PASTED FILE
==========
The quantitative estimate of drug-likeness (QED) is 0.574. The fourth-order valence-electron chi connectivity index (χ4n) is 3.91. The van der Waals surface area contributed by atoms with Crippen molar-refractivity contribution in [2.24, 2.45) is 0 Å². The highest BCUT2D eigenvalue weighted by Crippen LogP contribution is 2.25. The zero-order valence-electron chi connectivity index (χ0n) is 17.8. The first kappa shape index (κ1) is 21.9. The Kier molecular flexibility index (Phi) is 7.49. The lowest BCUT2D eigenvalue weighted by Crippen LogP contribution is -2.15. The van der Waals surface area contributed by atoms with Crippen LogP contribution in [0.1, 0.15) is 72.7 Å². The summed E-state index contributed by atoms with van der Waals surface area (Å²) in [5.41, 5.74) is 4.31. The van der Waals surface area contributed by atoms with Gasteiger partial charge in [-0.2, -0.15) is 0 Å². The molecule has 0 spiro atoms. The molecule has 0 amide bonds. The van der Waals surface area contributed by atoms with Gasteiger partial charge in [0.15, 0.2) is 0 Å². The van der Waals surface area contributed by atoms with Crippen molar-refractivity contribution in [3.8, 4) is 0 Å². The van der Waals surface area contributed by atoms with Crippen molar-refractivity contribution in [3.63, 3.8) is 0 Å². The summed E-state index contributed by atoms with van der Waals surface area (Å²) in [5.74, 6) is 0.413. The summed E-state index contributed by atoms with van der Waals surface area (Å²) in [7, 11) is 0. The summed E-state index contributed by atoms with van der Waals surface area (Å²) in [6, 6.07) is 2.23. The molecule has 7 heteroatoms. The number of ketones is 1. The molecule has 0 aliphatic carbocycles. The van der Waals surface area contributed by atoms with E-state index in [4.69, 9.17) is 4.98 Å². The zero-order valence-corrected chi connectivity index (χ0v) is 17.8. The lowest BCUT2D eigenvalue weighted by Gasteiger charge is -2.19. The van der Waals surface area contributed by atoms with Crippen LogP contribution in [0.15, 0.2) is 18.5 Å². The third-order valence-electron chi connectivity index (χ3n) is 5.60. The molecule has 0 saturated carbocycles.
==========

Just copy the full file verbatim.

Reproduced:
The quantitative estimate of drug-likeness (QED) is 0.574. The fourth-order valence-electron chi connectivity index (χ4n) is 3.91. The van der Waals surface area contributed by atoms with Crippen molar-refractivity contribution in [2.24, 2.45) is 0 Å². The highest BCUT2D eigenvalue weighted by Crippen LogP contribution is 2.25. The zero-order valence-electron chi connectivity index (χ0n) is 17.8. The first kappa shape index (κ1) is 21.9. The Kier molecular flexibility index (Phi) is 7.49. The lowest BCUT2D eigenvalue weighted by Crippen LogP contribution is -2.15. The van der Waals surface area contributed by atoms with Crippen LogP contribution in [0.1, 0.15) is 72.7 Å². The summed E-state index contributed by atoms with van der Waals surface area (Å²) in [5.41, 5.74) is 4.31. The van der Waals surface area contributed by atoms with Gasteiger partial charge in [-0.2, -0.15) is 0 Å². The molecule has 0 spiro atoms. The molecule has 0 amide bonds. The van der Waals surface area contributed by atoms with Gasteiger partial charge in [0.15, 0.2) is 0 Å². The van der Waals surface area contributed by atoms with Crippen molar-refractivity contribution in [3.8, 4) is 0 Å². The van der Waals surface area contributed by atoms with Crippen molar-refractivity contribution in [3.63, 3.8) is 0 Å². The summed E-state index contributed by atoms with van der Waals surface area (Å²) in [5.74, 6) is 0.413. The summed E-state index contributed by atoms with van der Waals surface area (Å²) in [7, 11) is 0. The summed E-state index contributed by atoms with van der Waals surface area (Å²) in [6, 6.07) is 2.23. The molecule has 7 heteroatoms. The number of ketones is 1. The molecule has 0 aliphatic carbocycles. The van der Waals surface area contributed by atoms with E-state index in [4.69, 9.17) is 4.98 Å². The zero-order valence-corrected chi connectivity index (χ0v) is 17.8. The lowest BCUT2D eigenvalue weighted by Gasteiger charge is -2.19. The van der Waals surface area contributed by atoms with Crippen LogP contribution in [0.15, 0.2) is 18.5 Å². The third-order valence-electron chi connectivity index (χ3n) is 5.60. The molecule has 0 saturated carbocycles.